(Part III: Odd Laws in Colorado)
In 2018, a 9-year-old boy named Dane Best made international headlines for convincing the town council in his hometown of Severance, Colorado, to overturn a century-old law that said throwing snowballs was illegal.
“Snowballs” fell under the town’s definition of “missiles,” and an ordinance banned the throwing of “missiles” at another “person, animal, building,” or even a “tree.” § 10-5-80. So, although the ban was never enforced and Best was never ticketed for committing a crime, the law still made it illegal for Dane and his friends in Severance to have a snowball fight.
Best argued to the board that having snowball fights gives kids a good reason to play outside in the winter. The town council agreed, and removed the word “snowball” from its prohibitions against throwing things.
However, Severance isn’t the only town in Colorado with ordinances against snowballs.
In the town of Aspen, for instance, it’s still against the law to throw snowballs “at any vehicle, building,” or “any person”. § 15.04.210. That same law also bans the “discharge” of “any bow, blowgun, slingshot,” or “catapult” in any public place.
In Boulder, “no person shall cast, throw, or propel” “balls, boomerangs, bottles, darts, Frisbees,” “model airplanes, rocks,” or “snowballs.” § 5-6-9(a).
However, there is a specific exception for a “juggler,” who is allowed to toss around snowballs, but no knives or anything on fire. § 5-6-9(b).
And, while it’s not against the law to have a snowball fight in a cemetery in Boulder, it is illegal to start a food fight there. § 8-7-5(a).
In the town of Fort Collins, it’s only illegal to throw snowballs “upon or at any vehicle,” Chap. 17 Art. VI § 17-102, while in Windsor, it’s against the law to throw snowballs at “any vehicle, building, tree or other public or private property, or upon or at any person in any public way or upon other public ground.” § 10-4-80.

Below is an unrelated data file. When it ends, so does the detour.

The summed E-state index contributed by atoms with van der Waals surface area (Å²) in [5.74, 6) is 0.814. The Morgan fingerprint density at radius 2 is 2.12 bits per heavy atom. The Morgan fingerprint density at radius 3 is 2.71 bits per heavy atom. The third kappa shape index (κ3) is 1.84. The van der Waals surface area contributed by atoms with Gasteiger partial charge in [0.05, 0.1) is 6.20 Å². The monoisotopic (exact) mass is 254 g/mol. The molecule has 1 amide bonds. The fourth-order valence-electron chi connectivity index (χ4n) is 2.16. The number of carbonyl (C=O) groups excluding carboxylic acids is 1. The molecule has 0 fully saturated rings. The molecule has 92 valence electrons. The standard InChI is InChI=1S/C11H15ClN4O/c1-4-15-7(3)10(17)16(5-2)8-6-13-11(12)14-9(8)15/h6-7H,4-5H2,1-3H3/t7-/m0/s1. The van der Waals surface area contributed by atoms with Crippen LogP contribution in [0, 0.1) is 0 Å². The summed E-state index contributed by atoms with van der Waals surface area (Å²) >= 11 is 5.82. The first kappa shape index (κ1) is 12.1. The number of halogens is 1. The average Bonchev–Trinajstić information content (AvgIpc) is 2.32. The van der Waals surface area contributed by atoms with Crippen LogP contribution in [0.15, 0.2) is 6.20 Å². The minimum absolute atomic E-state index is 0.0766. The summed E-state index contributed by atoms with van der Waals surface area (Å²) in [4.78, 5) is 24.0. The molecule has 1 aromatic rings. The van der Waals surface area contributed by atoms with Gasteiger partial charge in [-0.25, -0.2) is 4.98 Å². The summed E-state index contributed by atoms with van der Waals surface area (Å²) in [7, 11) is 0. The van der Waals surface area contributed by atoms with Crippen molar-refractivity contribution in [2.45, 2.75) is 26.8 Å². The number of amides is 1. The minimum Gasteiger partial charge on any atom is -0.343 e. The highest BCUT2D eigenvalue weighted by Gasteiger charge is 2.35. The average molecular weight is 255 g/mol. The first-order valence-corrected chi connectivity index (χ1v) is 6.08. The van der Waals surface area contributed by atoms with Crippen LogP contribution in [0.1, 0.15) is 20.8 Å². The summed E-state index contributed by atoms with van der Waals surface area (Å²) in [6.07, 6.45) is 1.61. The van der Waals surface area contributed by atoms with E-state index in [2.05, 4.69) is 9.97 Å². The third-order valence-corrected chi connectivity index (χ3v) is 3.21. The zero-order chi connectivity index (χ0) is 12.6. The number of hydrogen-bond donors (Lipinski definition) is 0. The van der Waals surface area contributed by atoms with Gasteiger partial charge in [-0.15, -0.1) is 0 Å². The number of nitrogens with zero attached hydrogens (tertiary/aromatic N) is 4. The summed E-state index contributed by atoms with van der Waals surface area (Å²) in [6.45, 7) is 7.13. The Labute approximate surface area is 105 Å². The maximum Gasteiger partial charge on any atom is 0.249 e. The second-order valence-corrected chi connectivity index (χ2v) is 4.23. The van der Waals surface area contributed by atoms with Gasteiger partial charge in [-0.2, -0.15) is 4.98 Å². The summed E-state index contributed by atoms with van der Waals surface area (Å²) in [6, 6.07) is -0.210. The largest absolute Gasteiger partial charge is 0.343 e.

While snowball fights are permitted in the town of Snowmass, it’s still illegal to “throw” or “eject” a snowball “in any manner which may cause physical harm or property damage.” § 10-42.
Similarly, in Louisville, it’s not just “throwing” snowballs in a manner that has “substantial risk of causing injury or damage” that’s banned, but also “slinging, dropping, shooting or launching” them. Chap. 9.36 § 010.
In Hudson, New Castle, and Rifle, you can only throw snowballs at “any person, animal, motor vehicle,” “building, structure,” or “tree” if it belongs to you. Hudson, Art. 4 Chap. 10 § 54; New Castle, Cap. 9.24 § 110; Rifle, Art. III § 10-3-110.
It’s not only against the law to throw a snowball in public in the towns of Keenesburg, Leadville, Loveland, Nederland, Oak Creek, and Pierce, but it’s also a crime to do so “on enclosed or unenclosed ground.” Keenesburg, Chap. 10 Art. 4 § 100; Leadville, Chap. 9.44 § 030; Loveland, Art. V Chap. 9.44 § 030; Nederland, Art. IX § 10-165; Oak Creek, Chap. 9.52 § 060; Pierce, Chap. 10 Art. 5 § 120.
Throwing snowballs is a crime in Glenwood Springs if the person threw them with the intent to injure someone, or to “deface or soil any personal property.” Art. 120.020 § 060.
And in Idaho Springs, it’s only legal to throw a snowball if it’s “for recreational purposes in such a manner that no unreasonable risk of harm was presented” to anyone, or if it was thrown in self-defense or defense of others. Art. 5 § 17-82.
So, while it’s now game-on in Severance, snowball fights are still illegal in other parts of Colorado.